ROGERS PARK — Nobody owns the bike shop tucked away behind the Howard Street "L" station.
The Recyclery Collective, 7628 N. Paulina St., was founded years ago in a basement by members of the Reba Place Fellowship, a group of Evanston Christians living in an "intentional community."
Now the nonprofit bike shop is as much of a community institution as it is a place to fix a flat tire or a busted bike chain.
"Breaking down borders and connecting communities is the most important thing we can do here," Recyclery bike mechanic Darren Knox said.
Volunteers and full time mechanics such as Knox host classes and open the shop to the public for a couple of hours on Tuesday, Thursday and Saturday nights, when anyone is welcome to use their tools for free or for a suggested donation of $10 an hour.
"We are one of the few places for low-income people who don't have a lot to invest in their bike," said Knox, who describes the collective as "kind of a bike thrift shop."
Tires and tubes are sold at a discount, while the shop's refurbished bikes, only sold on Saturdays from 10 a.m. to noon, typically go fast for $250-$300 each.
Most customers — a mix of "nerdy bike people and low-income folks" — come from Evanston, Rogers Park and Edgewater, Knox said.
"Usually there's a line out the door." he said. "I think there's a lot to be said in offering a place where people can go and don't have to worry about having a whole lot of money — or any money."
The Recyclery partners with professional bike shops, many of which are on the North Shore, that donate used bicycles.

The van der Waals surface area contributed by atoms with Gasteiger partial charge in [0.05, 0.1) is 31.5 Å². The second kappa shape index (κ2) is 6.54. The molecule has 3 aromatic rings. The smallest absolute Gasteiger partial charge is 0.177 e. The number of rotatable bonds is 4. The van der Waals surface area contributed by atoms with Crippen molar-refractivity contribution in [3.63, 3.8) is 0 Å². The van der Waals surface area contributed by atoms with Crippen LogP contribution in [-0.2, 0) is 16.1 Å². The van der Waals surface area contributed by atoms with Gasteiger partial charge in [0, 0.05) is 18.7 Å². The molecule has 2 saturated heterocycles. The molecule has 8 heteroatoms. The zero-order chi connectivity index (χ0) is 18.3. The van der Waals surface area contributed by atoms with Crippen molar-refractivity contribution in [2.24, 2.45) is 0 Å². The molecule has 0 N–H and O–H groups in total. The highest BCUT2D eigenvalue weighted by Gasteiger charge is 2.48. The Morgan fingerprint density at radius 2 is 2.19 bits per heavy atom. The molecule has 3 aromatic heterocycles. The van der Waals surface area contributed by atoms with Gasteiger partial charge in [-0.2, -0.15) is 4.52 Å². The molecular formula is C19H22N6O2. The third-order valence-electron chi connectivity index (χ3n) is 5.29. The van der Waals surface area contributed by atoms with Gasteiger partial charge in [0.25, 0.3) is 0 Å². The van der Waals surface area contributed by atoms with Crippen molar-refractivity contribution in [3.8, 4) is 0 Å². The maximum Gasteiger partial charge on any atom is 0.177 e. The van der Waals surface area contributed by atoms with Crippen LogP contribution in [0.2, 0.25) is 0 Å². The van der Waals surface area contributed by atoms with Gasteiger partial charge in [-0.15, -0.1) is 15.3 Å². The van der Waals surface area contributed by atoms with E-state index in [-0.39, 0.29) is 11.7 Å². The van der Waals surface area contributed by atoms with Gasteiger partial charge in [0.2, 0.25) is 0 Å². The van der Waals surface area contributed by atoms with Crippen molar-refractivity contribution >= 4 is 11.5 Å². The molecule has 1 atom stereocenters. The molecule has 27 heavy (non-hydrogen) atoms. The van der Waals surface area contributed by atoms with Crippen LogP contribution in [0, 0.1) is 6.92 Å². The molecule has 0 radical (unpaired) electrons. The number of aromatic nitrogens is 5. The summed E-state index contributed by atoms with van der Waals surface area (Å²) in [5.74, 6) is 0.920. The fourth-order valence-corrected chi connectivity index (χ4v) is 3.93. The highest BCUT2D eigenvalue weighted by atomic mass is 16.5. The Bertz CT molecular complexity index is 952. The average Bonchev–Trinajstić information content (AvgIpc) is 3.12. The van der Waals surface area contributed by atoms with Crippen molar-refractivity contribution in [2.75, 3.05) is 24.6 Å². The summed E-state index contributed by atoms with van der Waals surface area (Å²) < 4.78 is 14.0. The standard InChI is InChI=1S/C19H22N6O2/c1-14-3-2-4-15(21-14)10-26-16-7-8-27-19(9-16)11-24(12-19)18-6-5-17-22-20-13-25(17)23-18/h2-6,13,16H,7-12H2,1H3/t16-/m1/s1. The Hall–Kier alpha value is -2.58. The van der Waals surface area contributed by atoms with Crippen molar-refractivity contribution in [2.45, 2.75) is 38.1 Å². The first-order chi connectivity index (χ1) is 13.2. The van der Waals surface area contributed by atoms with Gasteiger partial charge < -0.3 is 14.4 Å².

Sometimes the collective receives abandoned bikes from condo buildings and from Northwestern University.
On a Friday in May, hundreds of donated bikes filled half the shop's storefront, while Knox and another mechanic, Cameron Coates, worked busily on the other side greasing chains and replacing bearings.
The 27-year-old said the shop also works with groups including the Howard Area Community Center to teach youths in the neighborhood how to ride safely.
For 10- to 13-year-olds, the collective hosts a program to teach them "the idea that bikes can share the road space and do that safely," Knox said.
Participants get a free bicycle, helmet and bike lock at the end of the program.
Older youths, he said, can work at the shop through paid internships.
"Even if they don't get a job in the bike industry, they continue to volunteer," he said.
There's also a class for adults that teaches how to completely overhaul a bicycle.
That's how Coates, the other mechanic, first got involved.
He said shop's desire to help others keeps him coming back.
"It's one of the best parts of the shop, that it's a welcoming environment," he said. "That's one of the reasons it's been so successful."
In the summer, the shops sells about 10 bikes a week, which pays the bills and supports their programs, and donates two or three, Knox said.
But the numbers are much lower in the winter.
"Everyone forgets about bikes in the winter," said Knox.
"Not us," Coates was quick to add.